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The Road to Tyranny: Trump v. Hillary

Yet again, Americans are being forced to choose between two candidates that don’t quite represent the ideals of the common citizen. There’s Donald Trump who is openly against liberal values, and plans to use the government as a tool to achieve whatever aims he sees fit. Then we have Hillary who, in the eyes of many, represents the established ruling class. In The Republic, Plato outlines a very similar situation and explains how a democracy can easily be taken over by a tyrannical leader.

We must pay attention to our history because, in the words of philosopher George Santayana, “Those who cannot remember the past are condemned to repeat it.” America is about progress, we can no longer afford to waste time repeating the mistakes of the past. In the spirit of continuing our march forward into prosperity, let’s recap a bit of history.

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The foundation of America was based on the rejection of authority. Colonists originally left Great Britain because they lacked personal and religious freedom. Great Britain tried to maintain control over the new world through taxes and other political trappings. After years of taxation without representation, the colonists rebelled against the authority and forever earned their place as the land of the free. This set the stage for America to test out a an ancient Greek style of government, democracy.

Plato acknowledges the ideals of a Democratic society as a place with, “liberty and freedom of speech in plenty” which creates the “greatest variety of individual character.” As this great experiment has gone on, we are beginning to see the flaws of democracy. Plato points out that when a society gives power to the majority our leaders become easily corruptible.

Democracy encourages individuals to live out their desires, whether they are productive or not. It may be commendable for the individual, but not for the political leader. Plato writes: 

“Democracy with a grandiose gesture sweeps all [norms] away and doesn’t mind what the habits and background of its politicians are; provided they profess themselves the people’s friends, they are duly honored.”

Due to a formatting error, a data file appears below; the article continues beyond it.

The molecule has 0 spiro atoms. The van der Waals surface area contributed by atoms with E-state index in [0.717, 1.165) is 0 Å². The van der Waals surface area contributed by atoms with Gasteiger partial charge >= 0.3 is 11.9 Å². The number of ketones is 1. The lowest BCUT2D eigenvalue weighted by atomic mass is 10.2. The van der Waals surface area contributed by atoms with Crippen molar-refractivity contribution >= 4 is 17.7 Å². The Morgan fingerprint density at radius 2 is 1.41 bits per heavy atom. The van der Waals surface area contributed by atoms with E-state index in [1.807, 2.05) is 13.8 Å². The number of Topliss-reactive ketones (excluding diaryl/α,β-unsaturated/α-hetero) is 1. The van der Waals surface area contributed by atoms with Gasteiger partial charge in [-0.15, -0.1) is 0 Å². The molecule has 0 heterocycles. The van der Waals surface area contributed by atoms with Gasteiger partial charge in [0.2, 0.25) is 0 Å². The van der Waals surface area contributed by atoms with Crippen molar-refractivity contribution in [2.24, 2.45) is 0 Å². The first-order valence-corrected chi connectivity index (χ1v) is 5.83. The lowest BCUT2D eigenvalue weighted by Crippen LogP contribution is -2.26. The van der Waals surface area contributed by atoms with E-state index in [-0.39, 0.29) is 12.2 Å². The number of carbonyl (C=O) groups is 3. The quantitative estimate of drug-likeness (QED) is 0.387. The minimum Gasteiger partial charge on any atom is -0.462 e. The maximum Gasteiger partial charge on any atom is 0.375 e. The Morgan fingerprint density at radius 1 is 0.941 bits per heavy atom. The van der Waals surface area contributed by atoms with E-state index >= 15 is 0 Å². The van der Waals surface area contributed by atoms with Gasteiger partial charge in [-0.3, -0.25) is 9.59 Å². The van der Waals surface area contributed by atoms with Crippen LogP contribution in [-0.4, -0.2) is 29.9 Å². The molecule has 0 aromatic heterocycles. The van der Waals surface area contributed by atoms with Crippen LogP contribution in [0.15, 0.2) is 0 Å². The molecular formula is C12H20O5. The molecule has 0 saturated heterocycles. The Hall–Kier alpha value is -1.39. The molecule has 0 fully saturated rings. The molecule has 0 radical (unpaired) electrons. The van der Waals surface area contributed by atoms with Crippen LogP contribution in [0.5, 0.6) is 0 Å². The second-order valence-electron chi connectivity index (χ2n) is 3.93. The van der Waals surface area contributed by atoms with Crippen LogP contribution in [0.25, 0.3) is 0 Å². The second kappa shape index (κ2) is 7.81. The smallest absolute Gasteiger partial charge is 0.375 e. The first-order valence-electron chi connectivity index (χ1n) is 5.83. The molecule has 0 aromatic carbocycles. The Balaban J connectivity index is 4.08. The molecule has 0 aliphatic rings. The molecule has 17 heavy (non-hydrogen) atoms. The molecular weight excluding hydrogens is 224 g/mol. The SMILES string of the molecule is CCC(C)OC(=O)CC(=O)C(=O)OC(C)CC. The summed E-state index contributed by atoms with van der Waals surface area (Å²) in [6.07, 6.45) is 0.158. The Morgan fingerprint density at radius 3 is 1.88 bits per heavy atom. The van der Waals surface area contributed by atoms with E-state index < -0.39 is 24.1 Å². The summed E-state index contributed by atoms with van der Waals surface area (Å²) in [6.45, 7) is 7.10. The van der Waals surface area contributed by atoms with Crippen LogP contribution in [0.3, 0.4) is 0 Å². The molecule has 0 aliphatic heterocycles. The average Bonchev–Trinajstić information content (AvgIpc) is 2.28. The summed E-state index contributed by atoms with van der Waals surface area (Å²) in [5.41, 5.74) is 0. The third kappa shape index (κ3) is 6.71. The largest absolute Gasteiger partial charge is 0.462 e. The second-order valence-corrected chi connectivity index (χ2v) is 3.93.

We see this with voters who support a presidential candidate because they feel like the candidate is someone they could sit down and have a beer with.

Many Trump and Hillary supporters have something in common: they look at their persona rather than their politics. Trump has sold himself as a conservative’s ally. Supporters do not care about Trump’s habits or background; they rally behind him because he is their friend. For example, Trump recently backtracked from his statement about the total ban on Muslims. When supporters of the total ban were asked about this flip flop they simply said, “so what?” They just want him in office, no matter what he says — this is exactly what Plato is warning us about in The Republic. 

The same argument applies to Hillary. People tend to forget that she supported the Iraq war and was heavily involved in the invasion of Libya. Until recently she was vocally against gay marriage. This is not even considering the recent scandals she has been involved with.

 

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As an educated and informed public, we should not be swayed by personalities (yet many of us are). There’s a lot of fluffy discourse we must look past to find the truth of what our leaders are actually advocating. Democracy works when people engage ideas that challenge the way things are, even if it makes people feel uncomfortable. 

Hillary and Trump both claim to represent the people. Trump is often thought of being anti-establishment because of his radical conservative views. But now that he is the official Republican candidate he has flip flopped on some of his most fundamental views. The key here is not that every president must accept liberal values to represent their constituencies, but they must accept liberal values if they choose to represent democracy.

Plato argues that a democracy can only exist when the nation embodies liberal values, he writes “the mind of the citizens…in their determination to have no master they disregard all laws written or unwritten.” We see this with the rejection of war, the rejection of police power, resistance against government surveillance, and liberation from race and gender norms. The rejection of authority will always create a conflict between the two classes, the ruling and the ruled. 

The ruling class, in their attempt to resist liberalism, rally behind a charismatic leader, a leader that Plato claims “is the root from which tyranny invariably springs.” Both Hillary and Trump represent the values of the established class, therefore they will always be at odds with pure conceptions of liberty and democracy.

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Whether it’s Hillary or Trump, a growing number of Americans seem to be realizing that neither candidate truly represents the values of a liberal society. Yes, Democracy is flawed, but it’s a heck of a lot better than Tyranny. If we don’t take seriously the lessons of history, we can very quickly plunge ourselves into a dark and dismal situation. Plato describes precisely the process of how a Democracy is corrupted into Tyranny, and we are certainly on the exact path that Plato is describing. Therefore, for those who wish to keep liberty alive, we must take heed the warnings of the ancients and work to prevent the one thing America has tried to resist since its conception — the tyrannical ruler.

 

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